US midterm elections: A look at the House's 'firsts'

Published: 07th November 2018 06:20 PM  |   Last Updated: 07th November 2018 07:11 PM  

The high-profile 2018 midterm elections in the US delivered several significant firsts as voters came out in record numbers to elect the first two Muslim women, the youngest woman ever in Congress and the nation's first openly gay governor. (Photo | AP)
Alexandria Ocasio-Cortez
Alexandria Ocasio-Cortez: New York Democratic congressional nominee Alexandria won her general election race easily and became the youngest woman ever in Congress. Ocasio-Cortez, who turned 29 last month, had defeated Joe Crowley, among the top Democrats, in the primary election earlier this year in a stunning victory. Daughter of Puerto Rican parents, she had previously worked as an organizer on Vermont independent Senator Bernie Sanders' presidential campaign. (Photo | AP)
Rashida Tlaib
Rashida Tlaib (First Palestinian-American woman in Congress): Michigan Democrat Tlaib was famously escorted from a Trump rally in 2016 as she shouted questions at the candidate, asking him if he had ever read the constitution. The Democratic-Socialist, who served on the state legislature from 2009 to 2014, will fill the seat formerly occupied by Michigan Democratic Rep. John Conyers, who left office last year amid sexual misconduct accusations. (Photo | Twitter/Rashida Tlaib)
Ilhan Omar
Ilhan Omar (First Muslim woman with African roots in Congress): The Somali-American Congresswoman came to the US more than two decades ago as a refugee. She will take the seat vacated by Minnesota Representative Keith Ellison. Omar's agenda includes subsidizing higher education costs for low-income students. (Photo | AP)
Jared Polis
Jared Polis (Nation's first openly gay man elected to the governor's office): The Colorado Democratic representative ran on a leftwing platform, which included single-payer healthcare, repeal of the death penalty, universal full-day preschool and stronger gun laws. An advocate of marijuana legalization, Polis will succeed Democratic Gov John Hickenlooper. Oregon Democratic Governor Kate Brown, who identifies as bisexual, is already the first openly LGBT person to be elected as governor. (Photo | AP)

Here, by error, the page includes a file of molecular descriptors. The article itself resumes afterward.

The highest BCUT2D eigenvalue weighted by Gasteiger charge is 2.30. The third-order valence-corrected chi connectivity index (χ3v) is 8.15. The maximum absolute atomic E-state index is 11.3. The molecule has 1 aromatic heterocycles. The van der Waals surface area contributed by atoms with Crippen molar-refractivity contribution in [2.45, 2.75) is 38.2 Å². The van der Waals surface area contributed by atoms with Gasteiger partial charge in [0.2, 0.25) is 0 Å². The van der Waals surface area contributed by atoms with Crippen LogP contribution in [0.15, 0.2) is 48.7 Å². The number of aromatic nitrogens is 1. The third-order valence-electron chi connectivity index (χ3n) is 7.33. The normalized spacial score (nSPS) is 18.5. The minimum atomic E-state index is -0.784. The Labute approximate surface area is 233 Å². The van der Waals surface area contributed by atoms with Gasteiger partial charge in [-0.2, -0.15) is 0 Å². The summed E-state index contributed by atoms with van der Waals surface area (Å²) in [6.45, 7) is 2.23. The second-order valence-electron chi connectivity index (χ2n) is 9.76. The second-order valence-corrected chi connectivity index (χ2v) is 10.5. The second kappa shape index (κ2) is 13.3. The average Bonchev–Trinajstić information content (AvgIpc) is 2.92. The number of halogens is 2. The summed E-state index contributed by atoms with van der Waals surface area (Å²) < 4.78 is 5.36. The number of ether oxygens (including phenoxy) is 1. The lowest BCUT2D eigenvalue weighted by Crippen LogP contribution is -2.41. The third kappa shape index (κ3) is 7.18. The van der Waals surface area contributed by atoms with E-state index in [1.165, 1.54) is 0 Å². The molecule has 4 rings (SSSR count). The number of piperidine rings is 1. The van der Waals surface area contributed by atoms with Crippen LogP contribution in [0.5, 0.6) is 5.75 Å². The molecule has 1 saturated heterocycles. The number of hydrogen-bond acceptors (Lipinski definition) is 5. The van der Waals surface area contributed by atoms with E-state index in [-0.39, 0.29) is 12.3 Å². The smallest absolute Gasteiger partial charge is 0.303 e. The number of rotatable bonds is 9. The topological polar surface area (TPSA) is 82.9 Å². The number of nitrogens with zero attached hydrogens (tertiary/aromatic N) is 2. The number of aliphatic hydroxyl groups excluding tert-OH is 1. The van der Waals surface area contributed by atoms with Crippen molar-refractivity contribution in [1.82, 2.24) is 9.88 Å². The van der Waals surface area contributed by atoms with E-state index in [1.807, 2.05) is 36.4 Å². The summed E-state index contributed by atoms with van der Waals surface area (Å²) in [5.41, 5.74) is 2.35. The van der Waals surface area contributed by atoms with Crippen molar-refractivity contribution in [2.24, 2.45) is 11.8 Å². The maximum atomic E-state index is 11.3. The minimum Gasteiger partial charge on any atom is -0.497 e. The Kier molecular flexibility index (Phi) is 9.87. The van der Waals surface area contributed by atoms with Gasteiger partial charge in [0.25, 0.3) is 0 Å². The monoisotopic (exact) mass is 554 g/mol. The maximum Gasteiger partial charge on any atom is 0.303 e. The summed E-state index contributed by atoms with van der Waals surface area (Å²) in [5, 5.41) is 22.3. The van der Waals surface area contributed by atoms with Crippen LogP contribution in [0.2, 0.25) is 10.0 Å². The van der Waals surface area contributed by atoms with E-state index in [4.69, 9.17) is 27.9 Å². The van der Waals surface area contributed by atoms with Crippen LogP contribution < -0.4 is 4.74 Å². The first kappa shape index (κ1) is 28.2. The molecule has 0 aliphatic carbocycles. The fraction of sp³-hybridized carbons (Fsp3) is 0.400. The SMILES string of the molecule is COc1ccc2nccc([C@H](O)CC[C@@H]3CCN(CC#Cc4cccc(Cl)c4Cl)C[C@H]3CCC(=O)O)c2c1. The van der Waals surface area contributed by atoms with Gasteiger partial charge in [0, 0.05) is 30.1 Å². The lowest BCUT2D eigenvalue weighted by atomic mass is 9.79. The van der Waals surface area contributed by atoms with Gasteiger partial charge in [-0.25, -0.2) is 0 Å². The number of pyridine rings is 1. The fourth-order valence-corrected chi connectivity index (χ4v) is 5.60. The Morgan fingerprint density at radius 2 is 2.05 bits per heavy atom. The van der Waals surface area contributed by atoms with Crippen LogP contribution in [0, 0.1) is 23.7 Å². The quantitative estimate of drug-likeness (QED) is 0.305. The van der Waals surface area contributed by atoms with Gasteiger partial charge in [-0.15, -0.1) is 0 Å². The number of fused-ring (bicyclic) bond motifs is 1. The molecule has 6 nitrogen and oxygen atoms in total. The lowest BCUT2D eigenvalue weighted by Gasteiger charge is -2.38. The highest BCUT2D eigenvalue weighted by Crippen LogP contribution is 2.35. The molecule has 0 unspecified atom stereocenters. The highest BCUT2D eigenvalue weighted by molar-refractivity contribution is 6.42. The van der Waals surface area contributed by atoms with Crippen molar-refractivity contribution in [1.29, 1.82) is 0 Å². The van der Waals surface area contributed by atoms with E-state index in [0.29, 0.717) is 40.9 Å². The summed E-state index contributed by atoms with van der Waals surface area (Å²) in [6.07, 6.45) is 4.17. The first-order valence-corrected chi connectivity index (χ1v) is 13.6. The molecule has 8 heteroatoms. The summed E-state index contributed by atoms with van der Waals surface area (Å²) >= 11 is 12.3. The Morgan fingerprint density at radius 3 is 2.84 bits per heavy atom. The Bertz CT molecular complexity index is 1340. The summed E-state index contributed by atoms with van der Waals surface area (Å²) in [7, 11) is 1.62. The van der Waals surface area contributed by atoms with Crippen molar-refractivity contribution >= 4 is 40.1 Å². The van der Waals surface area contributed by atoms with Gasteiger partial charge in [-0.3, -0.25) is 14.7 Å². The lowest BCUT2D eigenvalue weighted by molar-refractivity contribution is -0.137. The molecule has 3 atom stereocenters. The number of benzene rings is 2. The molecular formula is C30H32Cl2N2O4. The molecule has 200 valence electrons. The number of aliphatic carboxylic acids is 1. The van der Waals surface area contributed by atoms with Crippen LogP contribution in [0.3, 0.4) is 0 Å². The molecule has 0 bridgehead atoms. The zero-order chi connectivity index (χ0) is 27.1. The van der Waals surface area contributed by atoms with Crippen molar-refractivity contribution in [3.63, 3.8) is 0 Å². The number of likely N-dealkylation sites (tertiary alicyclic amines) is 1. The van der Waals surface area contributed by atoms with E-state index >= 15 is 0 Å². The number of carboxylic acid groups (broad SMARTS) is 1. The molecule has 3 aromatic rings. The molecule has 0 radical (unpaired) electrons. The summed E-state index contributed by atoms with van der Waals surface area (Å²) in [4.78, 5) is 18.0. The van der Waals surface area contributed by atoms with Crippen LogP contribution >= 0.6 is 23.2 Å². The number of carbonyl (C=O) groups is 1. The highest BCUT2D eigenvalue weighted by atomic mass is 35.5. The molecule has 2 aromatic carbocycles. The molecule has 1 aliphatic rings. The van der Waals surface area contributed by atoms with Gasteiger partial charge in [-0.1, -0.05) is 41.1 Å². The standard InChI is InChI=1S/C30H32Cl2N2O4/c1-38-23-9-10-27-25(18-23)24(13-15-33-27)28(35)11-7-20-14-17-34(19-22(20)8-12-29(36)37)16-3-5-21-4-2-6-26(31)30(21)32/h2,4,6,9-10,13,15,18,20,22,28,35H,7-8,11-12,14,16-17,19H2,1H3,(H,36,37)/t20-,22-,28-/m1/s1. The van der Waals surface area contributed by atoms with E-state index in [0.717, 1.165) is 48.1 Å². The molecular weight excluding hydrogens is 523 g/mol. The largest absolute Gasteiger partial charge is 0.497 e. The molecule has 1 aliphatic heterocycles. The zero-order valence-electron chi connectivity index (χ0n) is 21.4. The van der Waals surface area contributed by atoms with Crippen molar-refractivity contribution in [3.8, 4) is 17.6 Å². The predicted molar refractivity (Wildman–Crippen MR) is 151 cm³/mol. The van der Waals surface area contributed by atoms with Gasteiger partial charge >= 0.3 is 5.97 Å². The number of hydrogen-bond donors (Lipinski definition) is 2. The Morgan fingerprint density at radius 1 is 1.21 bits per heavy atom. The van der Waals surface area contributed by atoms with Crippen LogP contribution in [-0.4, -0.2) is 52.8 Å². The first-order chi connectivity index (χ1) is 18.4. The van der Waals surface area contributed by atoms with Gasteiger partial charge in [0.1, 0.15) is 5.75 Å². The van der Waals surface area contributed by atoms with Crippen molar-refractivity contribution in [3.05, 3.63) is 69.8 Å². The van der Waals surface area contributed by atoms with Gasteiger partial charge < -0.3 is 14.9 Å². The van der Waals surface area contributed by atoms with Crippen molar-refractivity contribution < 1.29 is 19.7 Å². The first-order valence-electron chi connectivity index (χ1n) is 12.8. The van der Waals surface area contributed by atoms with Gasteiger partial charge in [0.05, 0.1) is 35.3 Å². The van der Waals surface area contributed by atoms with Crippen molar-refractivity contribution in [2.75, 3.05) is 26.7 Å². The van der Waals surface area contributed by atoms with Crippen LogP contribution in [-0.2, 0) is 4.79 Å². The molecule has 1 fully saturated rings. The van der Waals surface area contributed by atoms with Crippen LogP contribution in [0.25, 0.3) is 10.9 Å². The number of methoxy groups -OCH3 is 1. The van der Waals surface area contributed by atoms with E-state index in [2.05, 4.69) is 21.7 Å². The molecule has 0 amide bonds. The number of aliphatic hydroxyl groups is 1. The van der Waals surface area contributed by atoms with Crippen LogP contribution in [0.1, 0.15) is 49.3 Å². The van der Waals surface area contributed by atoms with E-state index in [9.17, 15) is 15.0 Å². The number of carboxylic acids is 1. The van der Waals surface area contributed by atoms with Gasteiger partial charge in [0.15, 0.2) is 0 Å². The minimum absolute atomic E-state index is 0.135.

Ayanna Pressley
Ayanna Pressley (First black woman elected to the House from Massachusetts): In 2009, Pressley was the first African-American elected to the Boston City Council. Before that, she worked as an aide to Rep. Joseph P. Kennedy and Sen. John Kerry. The 44-year-old Democrat sailed through Tuesday's general election unopposed, two months after a surprise unseating of 10-term Rep. Michael Capuano in the state primary, an upset victory that drew comparisons to that of Ocasio-Cortez. (Photo | AP)
Sharice Davids, Deb Haaland (First Native American congresswomen): There has only been one previous Native American in Congress: Ben Nighthorse Campbell, who represented Colorado for three terms in the Senate. Haaland, 57, a tribal member of the Laguna Pueblo who was born in Winslow, Arizona, defeated a crowded field of mainly Hispanic candidates in the Democratic primary. Sharice Davids introduced herself to voters with a video of her kicking a large punching bag, then upended politics in deep-red Kansas by ousting a Republican incumbent and becoming the first LGBT Native American elected to Congress. (Photos | AP)
Abby Finkenauer
Abby Finkenauer (First congresswoman from Iowa): Abby Finkenauer on Tuesday became the second-youngest woman elected to Congress. 10 months older to Ocasio-Cortez, she is also still paying off her student loans. Finkenauer knocked off two-term Republican incumbent Rep. Rod Blum in a fiercely contested race. (Photo | AP)
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